I had forgotten how bad this movie actually was. I mean, it’s entertaining and the cast is brilliant and it does have its funny script moments, but generally it is not a movie that is very thought through.

captain_america

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The Hobbit: An Unexpected Journey (2012)

The Hobbit: An Unexpected Journey
Director: Peter Jackson
Writer: Fran Walsh, Philippa Boyens, Peter Jackson, Guillermo del Toro
Based on: J. R. R. Tolkien’s novel, and other books of his
Prequel to: The Lord of the Rings
Cast: Ian McKellen, Martin Freeman, Richard Armitage, Ken Stott, Graham McTavish, William Kircher, James Nesbitt, Stephen Hunter, Dean O’Gorman, Aidan Turner, John Callen, Peter Hambleton, Jed Brophy, Mark Hadlow, Adam Brown, Ian Holm, Elijah Wood, Hugo Weaving, Cate Blanchett, Christopher Lee, Andy Serkis, Sylvester McCoy, Barry Humphries, Lee Pace, Manu Bennett, Bret McKenzie, Benedict Cumberbatch

Plot:
Many, many years ago, there were dwarves living in Erebor, amassing huge riches until they were attacked by the dragon Smaug (Benedict Cumberbatch). They lost their mountains, their gold and were scattered in many directions. Now Thorin Oakenshield (Richard Armitage) last descendant of Erebor’s king, is ready to get it all back. So he put together a group of loyal dwarves, but asks the wizard Gandalf (Ian McKellen) to find a 14th member for their party. Gandalf recruits the hobbit Bilbo Baggins (Martin Freeman). Bilbo is reluctant – as a hobbit, he generally doesn’t think much of adventures or leaving home at all – but he is finally convinces and so all of them set off for a great adventure. An adventure that proves more dangerous and connected to more things than initially assumed.

For practically anybody of about my age (and of a nerdy/geeky persuasion), the Lord of the Rings films were more than just movies – they were events that opened me and my friends up to many things, but especially to the intricacies of internet fandom and all that entails. It seems clear that 10 years later the Hobbit can’t quite reach that status anymore. But An Unexpected Journey is a film that I enjoyed for the most part.

The_Hobbit _An_Unexpected_Journey

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Cloud Atlas (2012)

Cloud Atlas
Director: Tom Tykwer, Andy Wachowski, Lana Wachowski
Writer: Tom Tykwer, Andy Wachowski, Lana Wachowski
Based on: David Mitchell’s novel
Cast: Tom Hanks, Halle Berry, Jim Broadbent, Hugo Weaving, Jim Sturgess, Doona Bae, Ben Whishaw, Keith David, James D’Arcy, Xun Zhuo, David Gyasi, Susan Sarandon, Hugh Grant, Robert Fyfe, Götz Otto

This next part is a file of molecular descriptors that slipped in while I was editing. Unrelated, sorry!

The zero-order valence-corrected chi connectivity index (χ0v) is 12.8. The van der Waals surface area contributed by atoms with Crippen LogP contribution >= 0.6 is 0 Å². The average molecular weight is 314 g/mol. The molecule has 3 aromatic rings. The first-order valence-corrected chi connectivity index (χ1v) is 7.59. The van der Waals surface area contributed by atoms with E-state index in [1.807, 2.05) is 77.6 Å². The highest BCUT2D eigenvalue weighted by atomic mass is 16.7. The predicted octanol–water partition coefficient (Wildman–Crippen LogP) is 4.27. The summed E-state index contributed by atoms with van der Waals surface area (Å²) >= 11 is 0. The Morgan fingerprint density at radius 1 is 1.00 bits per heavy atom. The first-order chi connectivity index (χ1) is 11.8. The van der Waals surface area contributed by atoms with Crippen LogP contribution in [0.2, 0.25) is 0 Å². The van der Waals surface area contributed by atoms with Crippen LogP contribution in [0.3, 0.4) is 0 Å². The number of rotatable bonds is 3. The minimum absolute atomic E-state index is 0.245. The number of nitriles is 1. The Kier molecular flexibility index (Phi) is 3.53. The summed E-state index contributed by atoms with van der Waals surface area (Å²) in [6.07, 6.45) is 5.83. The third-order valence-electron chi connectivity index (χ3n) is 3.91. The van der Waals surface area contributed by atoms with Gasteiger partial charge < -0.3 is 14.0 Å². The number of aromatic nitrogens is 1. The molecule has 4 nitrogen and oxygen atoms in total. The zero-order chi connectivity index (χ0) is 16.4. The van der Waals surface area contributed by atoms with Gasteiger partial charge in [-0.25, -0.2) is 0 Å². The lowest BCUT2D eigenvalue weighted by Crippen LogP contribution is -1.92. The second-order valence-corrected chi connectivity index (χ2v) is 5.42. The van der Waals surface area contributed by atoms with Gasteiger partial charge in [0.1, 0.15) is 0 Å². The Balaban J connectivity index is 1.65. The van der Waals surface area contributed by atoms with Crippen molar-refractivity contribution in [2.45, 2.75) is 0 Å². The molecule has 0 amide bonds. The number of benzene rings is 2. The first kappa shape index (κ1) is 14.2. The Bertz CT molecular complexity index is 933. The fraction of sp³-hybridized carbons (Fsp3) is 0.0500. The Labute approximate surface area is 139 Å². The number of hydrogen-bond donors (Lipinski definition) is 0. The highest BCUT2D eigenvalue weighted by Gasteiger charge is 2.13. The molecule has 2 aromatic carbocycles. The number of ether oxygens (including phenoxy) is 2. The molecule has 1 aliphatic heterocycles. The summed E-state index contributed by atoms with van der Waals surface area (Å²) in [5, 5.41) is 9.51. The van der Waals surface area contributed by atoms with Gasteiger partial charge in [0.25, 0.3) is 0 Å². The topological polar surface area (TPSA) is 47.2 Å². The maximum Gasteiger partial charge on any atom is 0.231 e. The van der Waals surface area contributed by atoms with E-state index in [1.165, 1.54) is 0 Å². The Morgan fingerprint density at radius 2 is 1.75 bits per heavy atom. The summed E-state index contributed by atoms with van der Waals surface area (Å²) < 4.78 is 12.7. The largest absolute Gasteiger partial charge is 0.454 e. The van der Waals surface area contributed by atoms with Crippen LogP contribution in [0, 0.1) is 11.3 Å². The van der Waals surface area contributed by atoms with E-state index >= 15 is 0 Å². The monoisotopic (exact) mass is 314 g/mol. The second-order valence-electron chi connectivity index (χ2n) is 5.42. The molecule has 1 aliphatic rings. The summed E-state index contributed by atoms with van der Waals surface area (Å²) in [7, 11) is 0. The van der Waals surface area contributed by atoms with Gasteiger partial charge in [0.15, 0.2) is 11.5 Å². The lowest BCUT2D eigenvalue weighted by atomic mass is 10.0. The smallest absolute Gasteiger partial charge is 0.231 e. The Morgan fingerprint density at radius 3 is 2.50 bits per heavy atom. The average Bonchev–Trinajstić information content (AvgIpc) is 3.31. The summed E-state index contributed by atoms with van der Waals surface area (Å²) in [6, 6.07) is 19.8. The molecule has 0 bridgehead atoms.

Plot:
Cloud Atlas tells six interlocking stories where the same set of souls cross paths over and over again. In The Pacific Journal of Adam Ewing, we follow the young notary Adam (Jim Sturgess) on his way back to the US on a ship in the mid 19th century where he meets a doctor (Tom Hanks) and a slave (David Gyasi) who both greatly influence his fate. In Letters from Zedelghem, the young composer Robert Frobisher (Ben Whishaw), who finds himself in financial difficulties, comes to Belgium to work with Vyvyan Ayrs (Jim Broadbent), a famous but ill composer. In Half-Lives: The First Luisa Rey Mystery, we read about the journalist Luisa Rey (Halle Berry) who uncovers a conspiracy regarding a power plant which puts her in grave danger. In The Ghastly Ordeal of Timothy Cavendish, Cavendish (Jim Broadbent) is a publisher who asks his brother (Hugh Grant) for help to get out of his debts. When the quiet getaway turns out to be a senior home, he seems to be caught between a rock and a hard place. In An Orison of Sonmi~451, the clone Sonmi~451 (Doona Bae) tells an archivist (James D’Arcy) her life story from the fast food joint Papa Song where she worked as a waitress until her life took a turn in a very different direction. In Sloosha’s Crossin’ an’ Ev’rythin’ After, Zachry (Tom Hanks) is one of the few people in the world who survived The Fall. His life with his family gets disrupted when one of the Prescients, who still have technology from the Old Uns, called Meronym (Halle Berry) comes to stay with them.